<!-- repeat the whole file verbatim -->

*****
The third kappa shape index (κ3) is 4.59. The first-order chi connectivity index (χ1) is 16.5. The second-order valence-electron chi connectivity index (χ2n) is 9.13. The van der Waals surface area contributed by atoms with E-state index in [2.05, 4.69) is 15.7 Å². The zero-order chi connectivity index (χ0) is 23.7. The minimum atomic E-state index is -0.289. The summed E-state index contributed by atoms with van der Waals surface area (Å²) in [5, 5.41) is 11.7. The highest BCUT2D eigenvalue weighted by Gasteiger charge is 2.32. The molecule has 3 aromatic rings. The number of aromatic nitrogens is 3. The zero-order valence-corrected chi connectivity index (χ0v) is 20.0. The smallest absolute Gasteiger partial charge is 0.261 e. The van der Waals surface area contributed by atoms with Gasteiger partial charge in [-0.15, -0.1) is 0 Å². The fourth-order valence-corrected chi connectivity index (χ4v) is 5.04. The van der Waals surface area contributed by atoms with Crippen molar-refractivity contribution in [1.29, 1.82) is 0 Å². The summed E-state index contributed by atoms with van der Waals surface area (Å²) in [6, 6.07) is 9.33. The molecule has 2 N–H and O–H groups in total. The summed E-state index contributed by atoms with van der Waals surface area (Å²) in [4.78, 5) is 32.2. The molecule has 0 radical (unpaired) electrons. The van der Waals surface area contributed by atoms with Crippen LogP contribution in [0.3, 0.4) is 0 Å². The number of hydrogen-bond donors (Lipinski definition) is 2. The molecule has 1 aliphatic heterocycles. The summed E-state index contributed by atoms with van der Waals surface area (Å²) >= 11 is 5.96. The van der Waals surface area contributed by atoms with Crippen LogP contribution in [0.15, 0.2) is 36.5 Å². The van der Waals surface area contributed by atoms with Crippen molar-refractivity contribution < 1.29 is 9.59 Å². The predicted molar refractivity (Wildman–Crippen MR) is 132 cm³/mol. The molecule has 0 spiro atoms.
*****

The third kappa shape index (κ3) is 4.59. The first-order chi connectivity index (χ1) is 16.5. The second-order valence-electron chi connectivity index (χ2n) is 9.13. The van der Waals surface area contributed by atoms with E-state index in [2.05, 4.69) is 15.7 Å². The zero-order chi connectivity index (χ0) is 23.7. The minimum atomic E-state index is -0.289. The summed E-state index contributed by atoms with van der Waals surface area (Å²) in [5, 5.41) is 11.7. The highest BCUT2D eigenvalue weighted by Gasteiger charge is 2.32. The molecule has 3 aromatic rings. The number of aromatic nitrogens is 3. The zero-order valence-corrected chi connectivity index (χ0v) is 20.0. The smallest absolute Gasteiger partial charge is 0.261 e. The van der Waals surface area contributed by atoms with Gasteiger partial charge in [-0.15, -0.1) is 0 Å². The fourth-order valence-corrected chi connectivity index (χ4v) is 5.04. The van der Waals surface area contributed by atoms with Crippen molar-refractivity contribution in [1.29, 1.82) is 0 Å². The summed E-state index contributed by atoms with van der Waals surface area (Å²) in [6, 6.07) is 9.33. The molecule has 2 N–H and O–H groups in total. The summed E-state index contributed by atoms with van der Waals surface area (Å²) in [4.78, 5) is 32.2. The molecule has 0 radical (unpaired) electrons. The van der Waals surface area contributed by atoms with Crippen LogP contribution in [0.3, 0.4) is 0 Å². The number of hydrogen-bond donors (Lipinski definition) is 2. The molecule has 1 aliphatic heterocycles. The summed E-state index contributed by atoms with van der Waals surface area (Å²) >= 11 is 5.96. The van der Waals surface area contributed by atoms with Crippen LogP contribution in [0.15, 0.2) is 36.5 Å². The van der Waals surface area contributed by atoms with Crippen molar-refractivity contribution < 1.29 is 9.59 Å². The predicted molar refractivity (Wildman–Crippen MR) is 132 cm³/mol. The molecule has 0 spiro atoms.